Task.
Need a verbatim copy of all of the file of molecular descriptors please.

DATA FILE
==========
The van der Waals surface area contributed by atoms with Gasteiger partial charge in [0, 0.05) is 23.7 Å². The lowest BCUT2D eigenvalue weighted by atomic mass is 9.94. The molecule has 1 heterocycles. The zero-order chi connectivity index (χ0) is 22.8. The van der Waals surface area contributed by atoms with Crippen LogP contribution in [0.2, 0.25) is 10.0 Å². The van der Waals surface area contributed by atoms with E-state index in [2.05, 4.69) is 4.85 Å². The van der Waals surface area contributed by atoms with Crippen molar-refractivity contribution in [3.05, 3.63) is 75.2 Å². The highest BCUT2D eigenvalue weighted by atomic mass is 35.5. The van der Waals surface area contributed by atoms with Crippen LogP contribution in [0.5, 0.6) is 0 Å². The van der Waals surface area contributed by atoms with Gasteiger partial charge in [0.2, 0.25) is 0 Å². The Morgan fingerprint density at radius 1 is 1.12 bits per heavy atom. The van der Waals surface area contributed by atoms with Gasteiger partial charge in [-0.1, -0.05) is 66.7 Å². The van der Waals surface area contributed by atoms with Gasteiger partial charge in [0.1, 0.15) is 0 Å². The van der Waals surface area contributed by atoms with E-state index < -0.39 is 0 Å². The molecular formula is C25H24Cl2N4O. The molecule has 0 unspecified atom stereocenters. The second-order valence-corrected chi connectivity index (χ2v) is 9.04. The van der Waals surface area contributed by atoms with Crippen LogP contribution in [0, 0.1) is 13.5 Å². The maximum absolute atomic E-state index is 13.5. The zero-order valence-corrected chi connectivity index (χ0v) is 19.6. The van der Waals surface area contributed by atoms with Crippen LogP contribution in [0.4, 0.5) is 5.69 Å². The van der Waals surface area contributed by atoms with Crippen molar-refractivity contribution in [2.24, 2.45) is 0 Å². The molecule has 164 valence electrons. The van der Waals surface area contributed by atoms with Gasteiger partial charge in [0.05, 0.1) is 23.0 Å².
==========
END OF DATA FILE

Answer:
The van der Waals surface area contributed by atoms with Gasteiger partial charge in [0, 0.05) is 23.7 Å². The lowest BCUT2D eigenvalue weighted by atomic mass is 9.94. The molecule has 1 heterocycles. The zero-order chi connectivity index (χ0) is 22.8. The van der Waals surface area contributed by atoms with Crippen LogP contribution in [0.2, 0.25) is 10.0 Å². The van der Waals surface area contributed by atoms with E-state index in [2.05, 4.69) is 4.85 Å². The van der Waals surface area contributed by atoms with Crippen molar-refractivity contribution in [3.05, 3.63) is 75.2 Å². The highest BCUT2D eigenvalue weighted by atomic mass is 35.5. The van der Waals surface area contributed by atoms with Crippen LogP contribution in [0.5, 0.6) is 0 Å². The van der Waals surface area contributed by atoms with Gasteiger partial charge in [0.2, 0.25) is 0 Å². The Morgan fingerprint density at radius 1 is 1.12 bits per heavy atom. The van der Waals surface area contributed by atoms with Gasteiger partial charge in [-0.1, -0.05) is 66.7 Å². The van der Waals surface area contributed by atoms with Gasteiger partial charge in [0.1, 0.15) is 0 Å². The van der Waals surface area contributed by atoms with E-state index < -0.39 is 0 Å². The molecular formula is C25H24Cl2N4O. The molecule has 0 unspecified atom stereocenters. The second-order valence-corrected chi connectivity index (χ2v) is 9.04. The van der Waals surface area contributed by atoms with Crippen LogP contribution in [0, 0.1) is 13.5 Å². The maximum absolute atomic E-state index is 13.5. The zero-order valence-corrected chi connectivity index (χ0v) is 19.6. The van der Waals surface area contributed by atoms with Crippen LogP contribution in [0.4, 0.5) is 5.69 Å². The van der Waals surface area contributed by atoms with Crippen molar-refractivity contribution in [2.24, 2.45) is 0 Å². The molecule has 164 valence electrons. The van der Waals surface area contributed by atoms with Gasteiger partial charge in [0.05, 0.1) is 23.0 Å².